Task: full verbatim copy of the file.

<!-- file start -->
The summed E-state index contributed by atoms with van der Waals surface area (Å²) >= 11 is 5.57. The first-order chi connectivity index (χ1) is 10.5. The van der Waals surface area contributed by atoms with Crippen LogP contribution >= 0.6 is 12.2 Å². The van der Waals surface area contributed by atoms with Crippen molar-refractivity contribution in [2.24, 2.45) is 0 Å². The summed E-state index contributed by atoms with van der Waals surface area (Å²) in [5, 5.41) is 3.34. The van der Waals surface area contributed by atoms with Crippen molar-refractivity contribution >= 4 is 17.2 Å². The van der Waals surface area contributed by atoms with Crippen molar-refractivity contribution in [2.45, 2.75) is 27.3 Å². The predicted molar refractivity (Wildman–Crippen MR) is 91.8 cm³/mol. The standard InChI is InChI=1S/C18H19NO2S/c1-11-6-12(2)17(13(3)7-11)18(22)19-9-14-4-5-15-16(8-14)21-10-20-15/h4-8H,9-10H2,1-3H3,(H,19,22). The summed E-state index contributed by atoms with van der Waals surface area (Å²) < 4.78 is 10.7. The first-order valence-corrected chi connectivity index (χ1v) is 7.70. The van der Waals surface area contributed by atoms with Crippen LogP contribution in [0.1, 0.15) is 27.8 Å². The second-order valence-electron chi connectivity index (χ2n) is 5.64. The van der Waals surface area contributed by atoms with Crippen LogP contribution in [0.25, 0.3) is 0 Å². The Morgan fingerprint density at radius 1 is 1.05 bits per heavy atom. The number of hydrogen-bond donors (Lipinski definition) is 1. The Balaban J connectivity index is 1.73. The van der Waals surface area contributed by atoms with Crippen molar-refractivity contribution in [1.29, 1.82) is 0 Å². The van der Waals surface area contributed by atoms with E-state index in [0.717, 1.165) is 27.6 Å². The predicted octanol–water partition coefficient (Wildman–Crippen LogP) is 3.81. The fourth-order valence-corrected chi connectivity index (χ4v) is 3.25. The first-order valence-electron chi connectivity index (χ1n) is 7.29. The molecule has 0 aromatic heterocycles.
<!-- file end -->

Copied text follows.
The summed E-state index contributed by atoms with van der Waals surface area (Å²) >= 11 is 5.57. The first-order chi connectivity index (χ1) is 10.5. The van der Waals surface area contributed by atoms with Crippen LogP contribution >= 0.6 is 12.2 Å². The van der Waals surface area contributed by atoms with Crippen molar-refractivity contribution in [2.24, 2.45) is 0 Å². The summed E-state index contributed by atoms with van der Waals surface area (Å²) in [5, 5.41) is 3.34. The van der Waals surface area contributed by atoms with Crippen molar-refractivity contribution >= 4 is 17.2 Å². The van der Waals surface area contributed by atoms with Crippen molar-refractivity contribution in [2.45, 2.75) is 27.3 Å². The predicted molar refractivity (Wildman–Crippen MR) is 91.8 cm³/mol. The standard InChI is InChI=1S/C18H19NO2S/c1-11-6-12(2)17(13(3)7-11)18(22)19-9-14-4-5-15-16(8-14)21-10-20-15/h4-8H,9-10H2,1-3H3,(H,19,22). The summed E-state index contributed by atoms with van der Waals surface area (Å²) < 4.78 is 10.7. The first-order valence-corrected chi connectivity index (χ1v) is 7.70. The van der Waals surface area contributed by atoms with Crippen LogP contribution in [0.1, 0.15) is 27.8 Å². The second-order valence-electron chi connectivity index (χ2n) is 5.64. The van der Waals surface area contributed by atoms with Crippen LogP contribution in [0.25, 0.3) is 0 Å². The Morgan fingerprint density at radius 1 is 1.05 bits per heavy atom. The number of hydrogen-bond donors (Lipinski definition) is 1. The Balaban J connectivity index is 1.73. The van der Waals surface area contributed by atoms with Crippen molar-refractivity contribution in [1.29, 1.82) is 0 Å². The van der Waals surface area contributed by atoms with E-state index in [0.717, 1.165) is 27.6 Å². The predicted octanol–water partition coefficient (Wildman–Crippen LogP) is 3.81. The fourth-order valence-corrected chi connectivity index (χ4v) is 3.25. The first-order valence-electron chi connectivity index (χ1n) is 7.29. The molecule has 0 aromatic heterocycles.